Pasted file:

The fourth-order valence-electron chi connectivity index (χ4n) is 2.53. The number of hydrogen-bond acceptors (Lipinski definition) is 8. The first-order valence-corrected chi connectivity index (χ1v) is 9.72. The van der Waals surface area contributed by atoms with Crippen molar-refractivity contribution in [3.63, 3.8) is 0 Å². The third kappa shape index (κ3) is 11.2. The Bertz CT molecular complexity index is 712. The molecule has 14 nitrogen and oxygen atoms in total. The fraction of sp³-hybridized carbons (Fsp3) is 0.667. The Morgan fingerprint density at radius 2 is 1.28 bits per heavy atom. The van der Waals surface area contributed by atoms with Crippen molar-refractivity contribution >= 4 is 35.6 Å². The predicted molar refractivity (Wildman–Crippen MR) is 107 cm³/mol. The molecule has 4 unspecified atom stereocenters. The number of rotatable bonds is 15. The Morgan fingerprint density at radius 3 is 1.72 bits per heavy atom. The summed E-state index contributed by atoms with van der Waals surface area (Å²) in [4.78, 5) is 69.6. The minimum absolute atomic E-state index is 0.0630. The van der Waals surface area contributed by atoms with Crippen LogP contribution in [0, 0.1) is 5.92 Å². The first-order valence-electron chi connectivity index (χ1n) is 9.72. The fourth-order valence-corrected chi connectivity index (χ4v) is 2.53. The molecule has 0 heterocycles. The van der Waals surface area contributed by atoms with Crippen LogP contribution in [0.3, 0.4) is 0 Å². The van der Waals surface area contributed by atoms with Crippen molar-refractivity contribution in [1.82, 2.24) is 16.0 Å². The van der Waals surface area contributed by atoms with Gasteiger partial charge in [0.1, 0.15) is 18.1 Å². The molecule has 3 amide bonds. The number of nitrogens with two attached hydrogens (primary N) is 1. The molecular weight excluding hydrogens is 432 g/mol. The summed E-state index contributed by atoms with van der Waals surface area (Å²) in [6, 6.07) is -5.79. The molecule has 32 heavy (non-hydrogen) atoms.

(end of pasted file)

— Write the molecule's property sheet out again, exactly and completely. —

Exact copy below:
The fourth-order valence-electron chi connectivity index (χ4n) is 2.53. The number of hydrogen-bond acceptors (Lipinski definition) is 8. The first-order valence-corrected chi connectivity index (χ1v) is 9.72. The van der Waals surface area contributed by atoms with Crippen molar-refractivity contribution in [3.63, 3.8) is 0 Å². The third kappa shape index (κ3) is 11.2. The Bertz CT molecular complexity index is 712. The molecule has 14 nitrogen and oxygen atoms in total. The fraction of sp³-hybridized carbons (Fsp3) is 0.667. The Morgan fingerprint density at radius 2 is 1.28 bits per heavy atom. The van der Waals surface area contributed by atoms with Crippen molar-refractivity contribution >= 4 is 35.6 Å². The predicted molar refractivity (Wildman–Crippen MR) is 107 cm³/mol. The molecule has 4 unspecified atom stereocenters. The number of rotatable bonds is 15. The Morgan fingerprint density at radius 3 is 1.72 bits per heavy atom. The summed E-state index contributed by atoms with van der Waals surface area (Å²) in [4.78, 5) is 69.6. The minimum absolute atomic E-state index is 0.0630. The van der Waals surface area contributed by atoms with Crippen LogP contribution in [0, 0.1) is 5.92 Å². The first-order valence-electron chi connectivity index (χ1n) is 9.72. The fourth-order valence-corrected chi connectivity index (χ4v) is 2.53. The molecule has 0 heterocycles. The van der Waals surface area contributed by atoms with Crippen LogP contribution in [0.3, 0.4) is 0 Å². The van der Waals surface area contributed by atoms with Crippen molar-refractivity contribution in [1.82, 2.24) is 16.0 Å². The van der Waals surface area contributed by atoms with Gasteiger partial charge in [0.1, 0.15) is 18.1 Å². The molecule has 3 amide bonds. The number of nitrogens with two attached hydrogens (primary N) is 1. The molecular weight excluding hydrogens is 432 g/mol. The summed E-state index contributed by atoms with van der Waals surface area (Å²) in [6, 6.07) is -5.79. The molecule has 32 heavy (non-hydrogen) atoms.